Deployment Is the most commonly used Kubernetes native Workload As one of the resources, when we first try to use Kubernetes, the high probability starts from running a deployment type workload. Today, we plan to divide into several parts to deeply analyze the deployment resources and the deployment controller from the aspects of deployment feature introduction and source code analysis.
Everyone is familiar with the basic features of Deployment. Therefore, we do not plan to repeat all the functional details of Deployment in this article. Instead, we will start with the features that are not too basic, such as rolling update, to see what gameplay Deployment supports, so as to prepare for the later analysis of the source code.
Let's create a simple Deployment and look at some small details.
Taking running nginx as an example, we can use Deployment to pull up the nginx load of a 3-copy: nginx DP
1apiVersion: apps/v1 2kind: Deployment 3metadata: 4 name: nginx-dp 5 labels: 6 app: nginx 7spec: 8 replicas: 3 9 selector: 10 matchLabels: 11 app: nginx 12 template: 13 metadata: 14 labels: 15 app: nginx 16 spec: 17 containers: 18 - name: nginx 19 image: nginx:1.14.2 20 ports: 21 - containerPort: 80
adopt kubectl create -f nginx-dp.yaml We can create this Deployment resource.
1# kubectl create -f nginx-dp.yaml 2deployment.apps/nginx-dp created 3# kubectl get deploy 4NAME READY UP-TO-DATE AVAILABLE AGE 5nginx-dp 1/3 3 1 3s 6# kubectl get deploy 7NAME READY UP-TO-DATE AVAILABLE AGE 8nginx-dp 3/3 3 3 10s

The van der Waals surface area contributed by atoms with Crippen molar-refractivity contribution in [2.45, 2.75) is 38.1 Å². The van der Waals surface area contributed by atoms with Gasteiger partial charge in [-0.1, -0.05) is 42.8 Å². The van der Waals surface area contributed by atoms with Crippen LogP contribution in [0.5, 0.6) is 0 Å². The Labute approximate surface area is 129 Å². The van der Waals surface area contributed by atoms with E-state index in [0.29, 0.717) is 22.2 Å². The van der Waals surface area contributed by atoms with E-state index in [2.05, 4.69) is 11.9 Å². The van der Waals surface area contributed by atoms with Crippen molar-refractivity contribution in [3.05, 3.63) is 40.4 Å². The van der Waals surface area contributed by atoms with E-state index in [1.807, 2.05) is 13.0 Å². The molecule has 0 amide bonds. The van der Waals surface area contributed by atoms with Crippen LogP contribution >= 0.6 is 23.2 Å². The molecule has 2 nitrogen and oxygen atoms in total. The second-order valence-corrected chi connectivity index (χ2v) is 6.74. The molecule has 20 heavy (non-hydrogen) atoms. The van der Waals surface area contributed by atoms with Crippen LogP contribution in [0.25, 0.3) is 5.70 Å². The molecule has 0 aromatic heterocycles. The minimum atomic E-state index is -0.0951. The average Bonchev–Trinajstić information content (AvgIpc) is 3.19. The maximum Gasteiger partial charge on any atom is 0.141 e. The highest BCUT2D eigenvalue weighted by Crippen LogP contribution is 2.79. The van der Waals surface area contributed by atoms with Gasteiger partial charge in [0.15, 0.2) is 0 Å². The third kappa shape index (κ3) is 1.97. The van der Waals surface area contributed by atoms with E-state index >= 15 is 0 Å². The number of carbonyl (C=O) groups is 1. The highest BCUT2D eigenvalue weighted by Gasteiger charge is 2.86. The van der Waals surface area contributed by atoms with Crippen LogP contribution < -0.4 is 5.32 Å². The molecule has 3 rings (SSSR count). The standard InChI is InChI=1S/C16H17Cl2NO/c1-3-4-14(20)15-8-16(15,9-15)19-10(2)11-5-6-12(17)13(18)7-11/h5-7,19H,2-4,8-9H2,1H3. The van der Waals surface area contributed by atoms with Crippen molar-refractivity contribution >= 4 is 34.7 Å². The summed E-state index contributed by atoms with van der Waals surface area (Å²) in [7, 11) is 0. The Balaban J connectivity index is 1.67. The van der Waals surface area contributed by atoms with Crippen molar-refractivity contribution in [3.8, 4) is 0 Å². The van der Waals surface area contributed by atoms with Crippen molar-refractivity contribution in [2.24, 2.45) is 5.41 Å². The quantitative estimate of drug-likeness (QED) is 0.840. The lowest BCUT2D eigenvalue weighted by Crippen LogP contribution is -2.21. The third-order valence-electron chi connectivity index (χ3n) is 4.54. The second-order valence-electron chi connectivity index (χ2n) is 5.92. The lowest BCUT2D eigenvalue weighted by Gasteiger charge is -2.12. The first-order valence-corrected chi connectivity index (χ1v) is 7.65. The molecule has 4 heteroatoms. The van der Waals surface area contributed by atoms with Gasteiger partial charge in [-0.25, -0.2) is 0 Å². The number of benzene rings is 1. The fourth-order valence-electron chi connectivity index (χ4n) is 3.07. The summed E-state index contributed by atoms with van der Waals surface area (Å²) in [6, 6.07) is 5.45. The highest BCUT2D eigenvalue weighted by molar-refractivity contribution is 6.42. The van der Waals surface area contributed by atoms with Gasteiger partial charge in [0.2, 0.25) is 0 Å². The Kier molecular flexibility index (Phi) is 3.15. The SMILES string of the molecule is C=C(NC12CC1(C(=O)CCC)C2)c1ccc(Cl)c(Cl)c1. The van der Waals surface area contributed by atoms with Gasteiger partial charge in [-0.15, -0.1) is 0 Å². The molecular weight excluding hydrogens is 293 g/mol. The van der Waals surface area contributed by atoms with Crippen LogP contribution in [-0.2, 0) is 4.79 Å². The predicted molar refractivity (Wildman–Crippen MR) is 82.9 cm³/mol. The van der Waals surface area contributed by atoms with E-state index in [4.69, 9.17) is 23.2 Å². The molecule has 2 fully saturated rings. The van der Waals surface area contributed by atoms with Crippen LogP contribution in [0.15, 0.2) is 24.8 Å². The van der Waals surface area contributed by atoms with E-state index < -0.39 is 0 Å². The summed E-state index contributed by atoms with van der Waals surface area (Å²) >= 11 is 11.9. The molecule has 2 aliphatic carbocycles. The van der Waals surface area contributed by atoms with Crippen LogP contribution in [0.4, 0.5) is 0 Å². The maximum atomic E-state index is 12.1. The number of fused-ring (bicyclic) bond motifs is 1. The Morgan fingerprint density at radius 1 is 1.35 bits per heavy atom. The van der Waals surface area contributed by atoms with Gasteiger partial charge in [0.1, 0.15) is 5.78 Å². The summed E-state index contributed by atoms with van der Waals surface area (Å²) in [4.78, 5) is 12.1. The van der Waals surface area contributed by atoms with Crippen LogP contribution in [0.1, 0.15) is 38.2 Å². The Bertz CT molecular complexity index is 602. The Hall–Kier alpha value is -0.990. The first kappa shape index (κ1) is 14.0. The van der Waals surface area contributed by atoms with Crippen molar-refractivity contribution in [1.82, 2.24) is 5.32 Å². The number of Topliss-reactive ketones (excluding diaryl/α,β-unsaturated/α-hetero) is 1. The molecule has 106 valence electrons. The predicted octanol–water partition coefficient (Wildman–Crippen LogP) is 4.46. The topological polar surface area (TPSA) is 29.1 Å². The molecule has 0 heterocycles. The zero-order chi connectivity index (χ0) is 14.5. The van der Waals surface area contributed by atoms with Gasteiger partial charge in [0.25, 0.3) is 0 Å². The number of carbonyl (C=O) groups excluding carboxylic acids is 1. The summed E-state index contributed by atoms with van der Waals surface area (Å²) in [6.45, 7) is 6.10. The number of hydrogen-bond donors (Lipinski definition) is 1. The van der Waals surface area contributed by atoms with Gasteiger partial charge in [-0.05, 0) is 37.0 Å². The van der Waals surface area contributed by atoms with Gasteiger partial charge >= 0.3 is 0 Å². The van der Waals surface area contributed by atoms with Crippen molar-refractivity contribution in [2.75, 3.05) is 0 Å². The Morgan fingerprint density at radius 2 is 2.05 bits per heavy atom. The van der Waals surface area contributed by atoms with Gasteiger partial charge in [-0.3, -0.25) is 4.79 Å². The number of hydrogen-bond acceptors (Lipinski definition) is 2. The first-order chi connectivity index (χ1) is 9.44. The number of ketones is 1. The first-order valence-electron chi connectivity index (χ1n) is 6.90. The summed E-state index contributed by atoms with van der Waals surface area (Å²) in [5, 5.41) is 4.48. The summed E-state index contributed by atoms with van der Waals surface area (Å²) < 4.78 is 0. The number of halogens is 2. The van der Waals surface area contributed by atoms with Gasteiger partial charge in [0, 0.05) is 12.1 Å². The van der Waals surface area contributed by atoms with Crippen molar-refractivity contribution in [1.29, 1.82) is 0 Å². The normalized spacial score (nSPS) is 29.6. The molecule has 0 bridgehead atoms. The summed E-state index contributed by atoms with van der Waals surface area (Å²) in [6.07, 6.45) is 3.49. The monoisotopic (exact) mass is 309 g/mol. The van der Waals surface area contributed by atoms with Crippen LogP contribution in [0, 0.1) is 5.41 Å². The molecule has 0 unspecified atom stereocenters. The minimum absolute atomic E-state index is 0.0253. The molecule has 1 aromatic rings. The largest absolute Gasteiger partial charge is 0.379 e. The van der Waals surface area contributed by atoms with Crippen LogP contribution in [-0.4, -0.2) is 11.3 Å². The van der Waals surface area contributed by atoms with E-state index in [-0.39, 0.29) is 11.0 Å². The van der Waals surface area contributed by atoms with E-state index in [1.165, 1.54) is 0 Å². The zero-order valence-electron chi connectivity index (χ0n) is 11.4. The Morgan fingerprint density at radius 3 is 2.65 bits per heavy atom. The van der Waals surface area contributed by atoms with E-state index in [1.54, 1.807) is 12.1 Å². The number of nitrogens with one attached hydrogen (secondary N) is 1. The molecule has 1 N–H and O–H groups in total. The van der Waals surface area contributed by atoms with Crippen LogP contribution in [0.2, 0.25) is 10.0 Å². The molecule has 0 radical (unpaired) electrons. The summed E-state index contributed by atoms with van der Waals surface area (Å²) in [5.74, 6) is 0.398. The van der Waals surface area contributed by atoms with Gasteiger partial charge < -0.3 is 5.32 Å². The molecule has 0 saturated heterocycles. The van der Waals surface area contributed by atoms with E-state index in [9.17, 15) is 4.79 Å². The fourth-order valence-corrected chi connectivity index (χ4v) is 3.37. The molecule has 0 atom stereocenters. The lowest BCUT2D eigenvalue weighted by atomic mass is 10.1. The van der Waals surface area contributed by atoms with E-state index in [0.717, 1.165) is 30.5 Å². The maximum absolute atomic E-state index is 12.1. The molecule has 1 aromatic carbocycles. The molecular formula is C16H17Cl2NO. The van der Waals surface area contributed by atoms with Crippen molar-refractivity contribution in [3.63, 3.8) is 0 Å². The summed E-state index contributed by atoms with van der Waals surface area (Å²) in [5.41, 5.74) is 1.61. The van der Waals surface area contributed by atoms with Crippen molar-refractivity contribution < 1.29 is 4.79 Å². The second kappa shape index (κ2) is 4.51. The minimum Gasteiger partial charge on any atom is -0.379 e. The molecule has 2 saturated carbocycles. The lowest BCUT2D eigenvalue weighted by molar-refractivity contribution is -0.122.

Wait a minute, you can pass kubectl get deploy The command sees that all pods are up. Here, pay attention to the meaning of the output field (needless to say NAME and AGE):
- UP-TO-DATE: how many copies have been updated to the desired state
- AVAILABLE: how many copies are already AVAILABLE
- READY: number of replicas that can be served / expected number of replicas
- Query ReplicaSet
1# kubectl get rs --selector=app=nginx 2NAME DESIRED CURRENT READY AGE 3nginx-dp-66b6c48dd5 3 3 3 9m54s
After creating the Deployment, we can see that there is an additional ReplicaSet resource in the cluster, that is, the Deployment actually manages the ReplicaSet rather than the Pod directly. Let's continue to look at the definition of the ReplicaSet to verify this idea:
1# kubectl get rs nginx-dp-66b6c48dd5 -o yaml 2apiVersion: apps/v1 3kind: ReplicaSet 4// ...... 5 ownerReferences: 6 - apiVersion: apps/v1 7 blockOwnerDeletion: true 8 controller: true 9 kind: Deployment 10 name: nginx-dp 11 uid: 97736b65-0171-4916-bb18-feccc343ac14 12 resourceVersion: "1099157" 13 uid: 83ac5660-28eb-4d40-beb1-cb5ceb6928b6 14// ......
Here you can see that the ReplicaSet belongs to the nginx DP resource of Deployment type. In the same way, you can see that the corresponding Pod is managed by ReplicaSet.
Here, we can guess Deployment Controller According to the implementation principle of, it can be imagined that it indirectly completes the management of Pod life cycle by managing the life cycle of ReplicaSet and with the help of the capabilities provided by ReplicaSet Controller; In addition, you can create multiple ReplicaSet resources and control the number of copies to realize operations such as rolling update and rollback. In this way, the implementation logic of the deployment controller is relatively "high-level".
- adopt kubectl set Command to update the mirror:
1# kubectl set image deployment/nginx-dp nginx=nginx:1.16.1 2deployment.apps/nginx-dp image updated
- View Event